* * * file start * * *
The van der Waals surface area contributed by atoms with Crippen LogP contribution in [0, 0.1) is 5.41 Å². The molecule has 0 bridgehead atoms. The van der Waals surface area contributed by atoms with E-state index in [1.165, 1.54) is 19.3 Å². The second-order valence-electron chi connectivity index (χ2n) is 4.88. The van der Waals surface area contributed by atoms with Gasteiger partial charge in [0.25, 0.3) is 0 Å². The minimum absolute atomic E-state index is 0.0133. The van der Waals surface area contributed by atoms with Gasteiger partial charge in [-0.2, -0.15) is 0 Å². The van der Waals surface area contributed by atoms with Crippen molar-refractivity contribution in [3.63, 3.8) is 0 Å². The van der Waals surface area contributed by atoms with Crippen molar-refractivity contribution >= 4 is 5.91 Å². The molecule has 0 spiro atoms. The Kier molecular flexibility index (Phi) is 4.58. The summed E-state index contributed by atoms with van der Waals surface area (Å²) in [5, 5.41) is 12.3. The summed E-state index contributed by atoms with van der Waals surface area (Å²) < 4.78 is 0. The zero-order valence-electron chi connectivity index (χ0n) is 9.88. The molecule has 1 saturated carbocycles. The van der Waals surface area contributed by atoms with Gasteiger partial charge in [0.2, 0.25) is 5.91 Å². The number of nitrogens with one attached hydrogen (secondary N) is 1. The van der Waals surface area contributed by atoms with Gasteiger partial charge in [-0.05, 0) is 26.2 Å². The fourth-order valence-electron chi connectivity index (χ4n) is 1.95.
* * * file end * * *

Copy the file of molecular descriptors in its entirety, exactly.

The van der Waals surface area contributed by atoms with Crippen LogP contribution in [0, 0.1) is 5.41 Å². The molecule has 0 bridgehead atoms. The van der Waals surface area contributed by atoms with E-state index in [1.165, 1.54) is 19.3 Å². The second-order valence-electron chi connectivity index (χ2n) is 4.88. The van der Waals surface area contributed by atoms with Gasteiger partial charge in [0.25, 0.3) is 0 Å². The minimum absolute atomic E-state index is 0.0133. The van der Waals surface area contributed by atoms with Gasteiger partial charge in [-0.2, -0.15) is 0 Å². The van der Waals surface area contributed by atoms with Crippen molar-refractivity contribution in [3.63, 3.8) is 0 Å². The van der Waals surface area contributed by atoms with Crippen molar-refractivity contribution >= 4 is 5.91 Å². The molecule has 0 spiro atoms. The Kier molecular flexibility index (Phi) is 4.58. The summed E-state index contributed by atoms with van der Waals surface area (Å²) in [5, 5.41) is 12.3. The summed E-state index contributed by atoms with van der Waals surface area (Å²) < 4.78 is 0. The zero-order valence-electron chi connectivity index (χ0n) is 9.88. The molecule has 1 saturated carbocycles. The van der Waals surface area contributed by atoms with Gasteiger partial charge in [0.2, 0.25) is 5.91 Å². The number of nitrogens with one attached hydrogen (secondary N) is 1. The van der Waals surface area contributed by atoms with Gasteiger partial charge in [-0.05, 0) is 26.2 Å². The fourth-order valence-electron chi connectivity index (χ4n) is 1.95.